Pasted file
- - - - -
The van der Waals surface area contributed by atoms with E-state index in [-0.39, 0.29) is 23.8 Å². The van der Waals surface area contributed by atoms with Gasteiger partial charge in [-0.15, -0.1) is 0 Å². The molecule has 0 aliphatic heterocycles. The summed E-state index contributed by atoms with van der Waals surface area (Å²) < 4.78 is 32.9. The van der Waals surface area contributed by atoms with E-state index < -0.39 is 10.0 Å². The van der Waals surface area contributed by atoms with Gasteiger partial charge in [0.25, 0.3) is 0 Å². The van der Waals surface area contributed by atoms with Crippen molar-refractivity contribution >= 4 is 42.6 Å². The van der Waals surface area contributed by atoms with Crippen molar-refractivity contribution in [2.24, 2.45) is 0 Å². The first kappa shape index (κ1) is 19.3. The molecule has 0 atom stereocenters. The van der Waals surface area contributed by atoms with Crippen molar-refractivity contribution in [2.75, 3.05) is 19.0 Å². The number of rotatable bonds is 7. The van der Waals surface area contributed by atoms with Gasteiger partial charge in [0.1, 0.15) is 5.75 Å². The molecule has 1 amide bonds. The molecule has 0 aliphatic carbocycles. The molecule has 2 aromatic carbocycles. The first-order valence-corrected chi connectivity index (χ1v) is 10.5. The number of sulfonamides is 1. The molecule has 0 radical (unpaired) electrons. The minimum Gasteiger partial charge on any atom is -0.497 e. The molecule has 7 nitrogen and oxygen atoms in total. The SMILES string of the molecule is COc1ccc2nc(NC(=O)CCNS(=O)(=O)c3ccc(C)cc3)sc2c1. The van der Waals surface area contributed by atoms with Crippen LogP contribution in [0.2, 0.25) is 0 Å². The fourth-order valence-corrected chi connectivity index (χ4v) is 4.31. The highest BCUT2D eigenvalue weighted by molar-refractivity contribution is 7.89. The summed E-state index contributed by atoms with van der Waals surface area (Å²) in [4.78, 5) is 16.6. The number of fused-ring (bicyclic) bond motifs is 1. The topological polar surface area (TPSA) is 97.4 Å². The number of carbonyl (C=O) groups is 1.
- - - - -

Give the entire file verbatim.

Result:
The van der Waals surface area contributed by atoms with E-state index in [-0.39, 0.29) is 23.8 Å². The van der Waals surface area contributed by atoms with Gasteiger partial charge in [-0.15, -0.1) is 0 Å². The molecule has 0 aliphatic heterocycles. The summed E-state index contributed by atoms with van der Waals surface area (Å²) < 4.78 is 32.9. The van der Waals surface area contributed by atoms with E-state index < -0.39 is 10.0 Å². The van der Waals surface area contributed by atoms with Gasteiger partial charge in [0.25, 0.3) is 0 Å². The van der Waals surface area contributed by atoms with Crippen molar-refractivity contribution >= 4 is 42.6 Å². The van der Waals surface area contributed by atoms with Crippen molar-refractivity contribution in [2.24, 2.45) is 0 Å². The first kappa shape index (κ1) is 19.3. The molecule has 0 atom stereocenters. The van der Waals surface area contributed by atoms with Crippen molar-refractivity contribution in [2.75, 3.05) is 19.0 Å². The number of rotatable bonds is 7. The van der Waals surface area contributed by atoms with Gasteiger partial charge in [0.1, 0.15) is 5.75 Å². The molecule has 1 amide bonds. The molecule has 0 aliphatic carbocycles. The molecule has 2 aromatic carbocycles. The first-order valence-corrected chi connectivity index (χ1v) is 10.5. The number of sulfonamides is 1. The molecule has 0 radical (unpaired) electrons. The minimum Gasteiger partial charge on any atom is -0.497 e. The molecule has 7 nitrogen and oxygen atoms in total. The SMILES string of the molecule is COc1ccc2nc(NC(=O)CCNS(=O)(=O)c3ccc(C)cc3)sc2c1. The van der Waals surface area contributed by atoms with Crippen LogP contribution in [0.2, 0.25) is 0 Å². The fourth-order valence-corrected chi connectivity index (χ4v) is 4.31. The highest BCUT2D eigenvalue weighted by molar-refractivity contribution is 7.89. The summed E-state index contributed by atoms with van der Waals surface area (Å²) in [4.78, 5) is 16.6. The number of fused-ring (bicyclic) bond motifs is 1. The topological polar surface area (TPSA) is 97.4 Å². The number of carbonyl (C=O) groups is 1.